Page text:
NEW YORK, Aug 1 (Reuters) - A woman spoiled critical
evidence in her personal injury lawsuit by undergoing spinal
surgery before completing court-ordered medical examinations, a
New York judge ruled Tuesday.
Queens County Supreme Court Justice Charles Markey dismissed
Susanna Mangione's lawsuit, saying that her decision to undergo
spinal surgery had destroyed defendants' opportunity to
independently verify injuries Mangione claims she suffered in a
2009 car accident.
"Considering the irreparable prejudice to defendants of the
spoliation, where Mangione's surgery has eviscerated the means
of defense doctors and lawyers of tracing the causal connection
of Mangione's ailments to the most recent accident, and the
intentional thwarting of three court orders, dismissal is the
appropriate sanction," Markey wrote.
The judge said the issue was one of first impression under
New York law.
According to the ruling, Mangione was involved in a car
accident in 2009 while riding in a taxi in Queens.
The following year, she filed a personal injury lawsuit
against taxi operator Ramabel Limo Inc and driver Glener
Simbana, as well as Jules Jacobs, the driver of the car that
collided with the taxi.
Mangione was ordered at least three times to undergo an
independent medical examination, or IME, the ruling said. She
never did, and when an IME scheduled for Feb. 22 was adjourned
to March 7, Mangione went ahead and had elective spinal surgery
on Feb. 27, according to the ruling.
Lawyers for Mangione argued that she had previously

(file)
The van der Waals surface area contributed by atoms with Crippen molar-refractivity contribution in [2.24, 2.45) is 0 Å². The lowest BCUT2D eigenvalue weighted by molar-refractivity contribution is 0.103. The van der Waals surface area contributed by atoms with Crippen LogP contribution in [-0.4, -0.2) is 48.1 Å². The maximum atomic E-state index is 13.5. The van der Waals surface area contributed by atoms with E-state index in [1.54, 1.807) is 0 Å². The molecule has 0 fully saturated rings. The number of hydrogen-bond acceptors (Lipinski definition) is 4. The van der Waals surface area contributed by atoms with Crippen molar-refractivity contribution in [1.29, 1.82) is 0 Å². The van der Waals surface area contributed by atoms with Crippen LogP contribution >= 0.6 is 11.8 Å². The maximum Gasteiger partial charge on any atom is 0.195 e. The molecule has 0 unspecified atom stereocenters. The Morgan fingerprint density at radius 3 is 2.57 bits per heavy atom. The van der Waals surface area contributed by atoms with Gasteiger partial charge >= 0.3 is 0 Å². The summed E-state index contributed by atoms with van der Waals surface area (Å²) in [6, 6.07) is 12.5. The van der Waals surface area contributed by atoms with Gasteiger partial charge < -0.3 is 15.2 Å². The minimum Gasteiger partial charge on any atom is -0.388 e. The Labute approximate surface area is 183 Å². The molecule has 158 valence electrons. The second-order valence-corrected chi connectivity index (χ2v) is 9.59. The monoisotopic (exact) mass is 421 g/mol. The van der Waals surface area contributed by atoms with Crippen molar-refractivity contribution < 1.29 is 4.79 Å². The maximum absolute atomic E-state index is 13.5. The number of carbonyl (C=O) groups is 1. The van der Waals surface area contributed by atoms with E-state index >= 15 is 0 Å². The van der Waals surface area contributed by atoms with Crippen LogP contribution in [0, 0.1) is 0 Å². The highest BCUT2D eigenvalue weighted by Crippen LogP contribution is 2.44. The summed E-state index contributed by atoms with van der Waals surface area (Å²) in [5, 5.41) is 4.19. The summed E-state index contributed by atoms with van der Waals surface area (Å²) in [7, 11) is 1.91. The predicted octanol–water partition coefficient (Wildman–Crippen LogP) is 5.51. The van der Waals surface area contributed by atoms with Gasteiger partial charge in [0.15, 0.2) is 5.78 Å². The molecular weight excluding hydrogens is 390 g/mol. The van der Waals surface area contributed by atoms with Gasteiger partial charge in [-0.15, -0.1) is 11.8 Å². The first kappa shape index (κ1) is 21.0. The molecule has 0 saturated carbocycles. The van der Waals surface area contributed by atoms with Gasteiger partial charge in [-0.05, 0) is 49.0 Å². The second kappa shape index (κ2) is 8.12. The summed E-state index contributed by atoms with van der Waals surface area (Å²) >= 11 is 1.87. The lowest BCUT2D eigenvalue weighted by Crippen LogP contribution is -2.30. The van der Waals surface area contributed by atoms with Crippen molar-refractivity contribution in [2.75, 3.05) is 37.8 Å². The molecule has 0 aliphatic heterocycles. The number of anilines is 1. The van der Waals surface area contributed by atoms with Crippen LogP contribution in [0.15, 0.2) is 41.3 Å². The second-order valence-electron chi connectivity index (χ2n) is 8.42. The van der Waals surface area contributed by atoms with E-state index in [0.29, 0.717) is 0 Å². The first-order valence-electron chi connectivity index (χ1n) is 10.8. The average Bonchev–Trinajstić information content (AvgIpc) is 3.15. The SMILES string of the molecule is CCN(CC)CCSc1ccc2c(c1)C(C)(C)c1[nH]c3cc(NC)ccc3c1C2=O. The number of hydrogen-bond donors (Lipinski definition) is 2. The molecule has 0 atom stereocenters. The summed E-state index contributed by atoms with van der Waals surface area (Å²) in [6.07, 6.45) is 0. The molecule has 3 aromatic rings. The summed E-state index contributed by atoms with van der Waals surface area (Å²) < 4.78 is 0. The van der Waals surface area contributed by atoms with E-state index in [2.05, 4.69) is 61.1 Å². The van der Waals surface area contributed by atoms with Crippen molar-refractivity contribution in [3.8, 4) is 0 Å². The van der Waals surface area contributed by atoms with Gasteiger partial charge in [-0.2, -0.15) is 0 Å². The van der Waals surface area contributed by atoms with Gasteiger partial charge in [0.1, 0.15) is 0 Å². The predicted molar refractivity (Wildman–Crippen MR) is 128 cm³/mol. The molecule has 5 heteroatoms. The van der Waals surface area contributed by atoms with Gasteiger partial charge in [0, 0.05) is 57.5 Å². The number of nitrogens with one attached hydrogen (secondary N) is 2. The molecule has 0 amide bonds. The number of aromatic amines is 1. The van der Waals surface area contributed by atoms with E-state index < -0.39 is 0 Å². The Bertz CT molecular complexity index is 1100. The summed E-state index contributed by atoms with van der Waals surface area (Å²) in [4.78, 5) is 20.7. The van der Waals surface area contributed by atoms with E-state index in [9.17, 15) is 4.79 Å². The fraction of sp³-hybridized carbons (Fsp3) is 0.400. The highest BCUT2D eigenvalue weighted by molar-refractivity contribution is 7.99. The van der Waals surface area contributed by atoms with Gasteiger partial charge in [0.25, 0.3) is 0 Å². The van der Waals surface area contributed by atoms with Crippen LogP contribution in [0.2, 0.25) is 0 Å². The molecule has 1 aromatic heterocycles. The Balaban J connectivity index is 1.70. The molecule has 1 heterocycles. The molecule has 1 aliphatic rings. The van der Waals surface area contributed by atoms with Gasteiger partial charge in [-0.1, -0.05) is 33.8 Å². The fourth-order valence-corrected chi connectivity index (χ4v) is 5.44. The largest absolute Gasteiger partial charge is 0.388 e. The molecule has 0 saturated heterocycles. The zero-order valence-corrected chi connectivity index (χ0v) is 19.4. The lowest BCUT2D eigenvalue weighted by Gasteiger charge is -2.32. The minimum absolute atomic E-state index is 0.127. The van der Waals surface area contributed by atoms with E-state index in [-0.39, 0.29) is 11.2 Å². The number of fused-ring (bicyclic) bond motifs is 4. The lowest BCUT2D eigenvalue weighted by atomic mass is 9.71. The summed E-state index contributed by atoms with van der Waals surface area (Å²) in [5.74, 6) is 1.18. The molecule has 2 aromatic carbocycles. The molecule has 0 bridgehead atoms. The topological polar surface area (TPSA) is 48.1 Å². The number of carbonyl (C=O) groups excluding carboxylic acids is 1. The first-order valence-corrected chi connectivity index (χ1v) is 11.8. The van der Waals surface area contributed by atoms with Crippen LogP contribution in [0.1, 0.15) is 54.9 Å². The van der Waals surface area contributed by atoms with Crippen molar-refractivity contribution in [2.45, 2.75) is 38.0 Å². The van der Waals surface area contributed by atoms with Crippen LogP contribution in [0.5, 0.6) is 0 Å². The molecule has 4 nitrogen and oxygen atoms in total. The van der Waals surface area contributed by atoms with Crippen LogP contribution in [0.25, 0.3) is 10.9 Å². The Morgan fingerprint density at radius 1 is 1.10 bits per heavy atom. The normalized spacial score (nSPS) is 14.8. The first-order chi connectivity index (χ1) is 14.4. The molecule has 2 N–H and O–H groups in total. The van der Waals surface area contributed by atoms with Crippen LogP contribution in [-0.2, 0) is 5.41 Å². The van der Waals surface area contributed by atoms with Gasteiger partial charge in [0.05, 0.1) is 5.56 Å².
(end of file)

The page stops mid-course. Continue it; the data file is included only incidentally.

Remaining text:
undergone spinal surgery in 2010, following the taxi accident
and an earlier bus accident. She also underwent four earlier
IMEs, her lawyers from Chopra & Nocerino argued.
But Markey said his review of Mangione's legal filings
suggested that the earlier IMEs dealt with w hether she was
entitled to no-fault first-party benefits, not with the
legitimacy of her claims of "serious injury" under New York's
Insurance Law, the key claim in the suit and a requirement to
"No reasonable person would deprive a plaintiff of
life-saving surgery or any operation that would curb intense
pain and alleviate injury," Markey wrote. "Plaintiff has not
demonstrated anything or proffered any evidence on this issue."
A lawyer for Mangione, Alex Nocerino, called it a "terrible
"We're exploring all of our options, including motion to
re-argue or appeal," he said.
Lawyers for the other parties did not immediately return a
request for comment Wednesday.
The case is Mangione v. Jacobs et al, New York State Supreme
Court, Queens County, No. 7842/2010.
For Mangione: Sameer Chopra and Alex Nocerino of Chopra &
For Jules Jacobs: Debra Malone and Kevin Flores of Mendolia
For Ramabel Limo and Glener Simbana: Ira Goldstein of
O'Connor O'Connor Hintz & Deveney.
(Reporting by Jessica Dye)
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